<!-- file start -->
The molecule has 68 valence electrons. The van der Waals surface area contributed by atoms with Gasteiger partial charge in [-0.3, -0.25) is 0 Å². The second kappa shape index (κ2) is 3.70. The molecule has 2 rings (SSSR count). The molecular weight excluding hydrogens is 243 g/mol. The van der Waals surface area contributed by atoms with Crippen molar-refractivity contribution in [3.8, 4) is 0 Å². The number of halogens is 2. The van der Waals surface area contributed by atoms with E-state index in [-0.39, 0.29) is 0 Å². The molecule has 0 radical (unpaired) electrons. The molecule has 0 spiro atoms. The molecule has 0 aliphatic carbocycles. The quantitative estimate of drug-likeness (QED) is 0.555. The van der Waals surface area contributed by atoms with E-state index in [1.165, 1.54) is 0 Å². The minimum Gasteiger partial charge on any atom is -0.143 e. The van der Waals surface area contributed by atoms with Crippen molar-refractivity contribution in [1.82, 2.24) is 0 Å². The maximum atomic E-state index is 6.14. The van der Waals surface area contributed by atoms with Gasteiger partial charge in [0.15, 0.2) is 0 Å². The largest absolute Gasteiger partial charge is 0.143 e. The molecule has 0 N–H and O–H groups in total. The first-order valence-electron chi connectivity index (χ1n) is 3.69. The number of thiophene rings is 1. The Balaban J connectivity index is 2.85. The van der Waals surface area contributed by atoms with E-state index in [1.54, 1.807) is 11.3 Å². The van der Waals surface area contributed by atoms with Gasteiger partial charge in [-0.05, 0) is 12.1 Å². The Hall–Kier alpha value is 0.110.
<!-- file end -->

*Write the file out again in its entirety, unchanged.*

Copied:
The molecule has 68 valence electrons. The van der Waals surface area contributed by atoms with Gasteiger partial charge in [-0.3, -0.25) is 0 Å². The second kappa shape index (κ2) is 3.70. The molecule has 2 rings (SSSR count). The molecular weight excluding hydrogens is 243 g/mol. The van der Waals surface area contributed by atoms with Crippen molar-refractivity contribution in [3.8, 4) is 0 Å². The number of halogens is 2. The van der Waals surface area contributed by atoms with E-state index in [-0.39, 0.29) is 0 Å². The molecule has 0 radical (unpaired) electrons. The molecule has 0 spiro atoms. The molecule has 0 aliphatic carbocycles. The quantitative estimate of drug-likeness (QED) is 0.555. The van der Waals surface area contributed by atoms with E-state index in [1.165, 1.54) is 0 Å². The minimum Gasteiger partial charge on any atom is -0.143 e. The van der Waals surface area contributed by atoms with Crippen molar-refractivity contribution in [1.82, 2.24) is 0 Å². The maximum atomic E-state index is 6.14. The van der Waals surface area contributed by atoms with Gasteiger partial charge in [0.15, 0.2) is 0 Å². The largest absolute Gasteiger partial charge is 0.143 e. The molecule has 0 N–H and O–H groups in total. The first-order valence-electron chi connectivity index (χ1n) is 3.69. The number of thiophene rings is 1. The Balaban J connectivity index is 2.85. The van der Waals surface area contributed by atoms with E-state index in [1.54, 1.807) is 11.3 Å². The van der Waals surface area contributed by atoms with Gasteiger partial charge in [-0.05, 0) is 12.1 Å². The Hall–Kier alpha value is 0.110.